EDG and Github are both logical purchases for Microsoft

Derek Jones from The Shape of Code

It looks like my prediction that Microsoft buys Github may be about to come true.

Microsoft has been sluggish in integrating their LinkedIn purchase into their identity management system. Lots of sites have verify identity using Github options (or at least the kind of sites I visit do), so perhaps LinkedIn identity will be trialed via Github.

A Github purchase will also allow Microsoft to directly connect lots of developers to Azure. Being able to easily build and execute Github code on Azure is the bait, customer data is where the money is; making Github more data friendly is an obvious first priority for new owners.

Who else should Microsoft buy? As a protective move, I think they should snap up Edison Design Group (EDG) before somebody else does. Readers outside of the compiler/static analysis/C++ standards world are unlikely to have heard of EDG. They sell C/C++ front ends (plus other languages) that support all the historical features/warts supported by other C/C++ compilers. The features only found in Microsoft’s compilers is what make it very costly/time-consuming for many companies to port their applications to other platforms; developer use of Microsoft compiler dependent features is a moat that makes it difficult for many companies to leave the Microsoft ecosystem. EDG have been in the business a long time and have built up an extensive knowledge of vendor specific compiler features; the kind of knowledge that can only be obtained by having customers tell you what language constructs they are using that your current product does not handle (and what those constructs actually mean).

What would happen if a very large company bought EDG, and open sourced its code (to make it easier for Windows developers to switch platforms, not to make any money off compiler related tools)? Somebody would have to bolt on a back-end, to generate code; but that would not be hard (EDG have designed their product to make this easy). A freely available compiler, supporting all/most of the foibles of the Microsoft C++ compiler, would tempt many Windows only developers to give it a go. A free compiler removes management from the loop, developers can try things out as a side project, without having to get management approval to spend money on a compiler (from practical experience I know how hard it is to sell compatible compiler products, i.e., there is no real money to be made by anybody doing this commercially).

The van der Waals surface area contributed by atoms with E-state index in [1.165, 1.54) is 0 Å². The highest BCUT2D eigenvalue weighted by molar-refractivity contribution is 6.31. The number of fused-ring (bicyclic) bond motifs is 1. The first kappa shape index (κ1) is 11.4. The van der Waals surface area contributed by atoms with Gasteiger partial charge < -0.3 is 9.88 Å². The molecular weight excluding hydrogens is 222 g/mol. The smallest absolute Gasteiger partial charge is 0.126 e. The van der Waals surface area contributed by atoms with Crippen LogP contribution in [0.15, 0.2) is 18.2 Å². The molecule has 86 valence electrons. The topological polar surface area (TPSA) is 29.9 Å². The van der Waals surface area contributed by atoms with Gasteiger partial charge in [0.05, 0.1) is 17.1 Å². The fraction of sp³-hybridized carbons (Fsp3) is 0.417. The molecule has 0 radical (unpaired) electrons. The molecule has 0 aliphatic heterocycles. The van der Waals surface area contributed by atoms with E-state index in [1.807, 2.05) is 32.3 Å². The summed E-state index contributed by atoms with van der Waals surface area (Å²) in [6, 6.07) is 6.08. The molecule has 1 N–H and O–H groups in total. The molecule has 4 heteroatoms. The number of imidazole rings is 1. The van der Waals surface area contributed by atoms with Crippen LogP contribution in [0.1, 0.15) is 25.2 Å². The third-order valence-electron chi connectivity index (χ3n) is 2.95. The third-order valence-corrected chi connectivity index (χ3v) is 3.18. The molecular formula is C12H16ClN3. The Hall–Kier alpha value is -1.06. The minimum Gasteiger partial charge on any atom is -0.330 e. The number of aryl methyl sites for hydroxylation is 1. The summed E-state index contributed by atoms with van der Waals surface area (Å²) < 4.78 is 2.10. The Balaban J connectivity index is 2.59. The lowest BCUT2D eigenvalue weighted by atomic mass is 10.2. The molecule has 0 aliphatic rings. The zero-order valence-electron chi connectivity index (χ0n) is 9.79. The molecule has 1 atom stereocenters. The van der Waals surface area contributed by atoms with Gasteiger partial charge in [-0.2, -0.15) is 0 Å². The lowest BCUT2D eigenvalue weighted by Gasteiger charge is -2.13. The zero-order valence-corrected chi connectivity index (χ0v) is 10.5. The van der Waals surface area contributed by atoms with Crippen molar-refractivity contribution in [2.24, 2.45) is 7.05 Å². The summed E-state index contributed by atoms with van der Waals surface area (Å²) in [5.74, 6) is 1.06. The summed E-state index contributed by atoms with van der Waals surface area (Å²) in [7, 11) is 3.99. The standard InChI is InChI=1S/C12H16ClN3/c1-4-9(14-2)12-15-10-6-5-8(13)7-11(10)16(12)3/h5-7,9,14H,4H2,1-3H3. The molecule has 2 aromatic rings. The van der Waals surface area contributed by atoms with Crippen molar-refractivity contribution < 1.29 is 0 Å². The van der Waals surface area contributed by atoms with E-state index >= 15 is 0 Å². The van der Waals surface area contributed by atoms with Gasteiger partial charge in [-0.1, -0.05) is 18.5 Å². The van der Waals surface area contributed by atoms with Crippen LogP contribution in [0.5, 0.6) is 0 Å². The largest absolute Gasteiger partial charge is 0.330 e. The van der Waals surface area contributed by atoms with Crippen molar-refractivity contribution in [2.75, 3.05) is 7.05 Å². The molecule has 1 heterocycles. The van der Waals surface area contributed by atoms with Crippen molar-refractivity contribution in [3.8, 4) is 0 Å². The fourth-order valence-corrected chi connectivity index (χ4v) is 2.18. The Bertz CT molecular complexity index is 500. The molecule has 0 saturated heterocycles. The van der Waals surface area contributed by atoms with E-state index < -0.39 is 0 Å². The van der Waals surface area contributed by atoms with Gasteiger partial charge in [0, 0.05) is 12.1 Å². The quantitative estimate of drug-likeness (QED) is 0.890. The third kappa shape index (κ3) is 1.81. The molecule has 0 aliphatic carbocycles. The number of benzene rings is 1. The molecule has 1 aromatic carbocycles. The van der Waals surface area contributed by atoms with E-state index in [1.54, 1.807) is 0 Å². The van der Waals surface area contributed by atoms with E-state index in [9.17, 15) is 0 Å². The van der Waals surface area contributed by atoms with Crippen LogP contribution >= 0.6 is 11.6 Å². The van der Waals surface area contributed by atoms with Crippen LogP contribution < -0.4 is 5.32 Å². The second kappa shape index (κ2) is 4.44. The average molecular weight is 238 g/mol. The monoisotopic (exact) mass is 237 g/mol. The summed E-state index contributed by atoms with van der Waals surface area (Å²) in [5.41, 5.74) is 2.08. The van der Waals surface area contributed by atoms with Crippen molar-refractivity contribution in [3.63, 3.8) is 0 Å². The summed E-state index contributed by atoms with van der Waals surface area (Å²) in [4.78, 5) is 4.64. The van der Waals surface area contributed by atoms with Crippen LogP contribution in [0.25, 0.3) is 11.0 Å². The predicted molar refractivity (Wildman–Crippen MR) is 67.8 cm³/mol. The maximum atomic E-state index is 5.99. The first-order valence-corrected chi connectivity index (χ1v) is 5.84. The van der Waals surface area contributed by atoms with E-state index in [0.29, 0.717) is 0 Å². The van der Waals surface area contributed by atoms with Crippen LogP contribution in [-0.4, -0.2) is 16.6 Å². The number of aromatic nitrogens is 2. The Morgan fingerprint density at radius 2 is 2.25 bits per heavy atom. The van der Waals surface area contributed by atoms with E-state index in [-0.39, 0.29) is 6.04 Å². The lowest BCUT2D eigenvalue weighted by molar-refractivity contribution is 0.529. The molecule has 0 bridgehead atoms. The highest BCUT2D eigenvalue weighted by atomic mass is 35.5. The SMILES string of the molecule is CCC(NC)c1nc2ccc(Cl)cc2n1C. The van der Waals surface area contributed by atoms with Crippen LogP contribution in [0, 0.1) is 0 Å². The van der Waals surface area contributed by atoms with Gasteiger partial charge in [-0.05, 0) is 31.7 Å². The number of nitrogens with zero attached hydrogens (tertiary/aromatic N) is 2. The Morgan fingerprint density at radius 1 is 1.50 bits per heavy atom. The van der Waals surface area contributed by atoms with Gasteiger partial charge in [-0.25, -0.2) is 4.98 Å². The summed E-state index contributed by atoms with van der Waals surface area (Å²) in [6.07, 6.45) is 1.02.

Is this risk, to Microsoft, really worth the (relatively) low cost of buying EDG? The EDG guys are not getting any younger, why wouldn’t they be willing sell?

The age of the Algorithm is long gone

Derek Jones from The Shape of Code

I date the age of the Algorithm from roughly the 1960s to the late 1980s.

During the age of the Algorithms, developers spent a lot of time figuring out the best algorithm to use and writing code to implement algorithms.

Knuth’s The Art of Computer Programming (TAOCP) was the book that everybody consulted to find an algorithm to solve their current problem (wafer thin paper, containing tiny handwritten corrections and updates, was glued into the library copies of TAOCP held by my undergraduate university; updates to Knuth was news).

Two developments caused the decline of the age of the Algorithm (and the rise of the age of the Ecosystem and the age of the Platform; topics for future posts).

  • The rise of Open Source (it was not called this for a while), meant it became less and less necessary to spend lots of time dealing with algorithms; an implementation of something that was good enough, was available. TAOCP is something that developers suggest other people read, while they search for a package that does something close enough to what they want.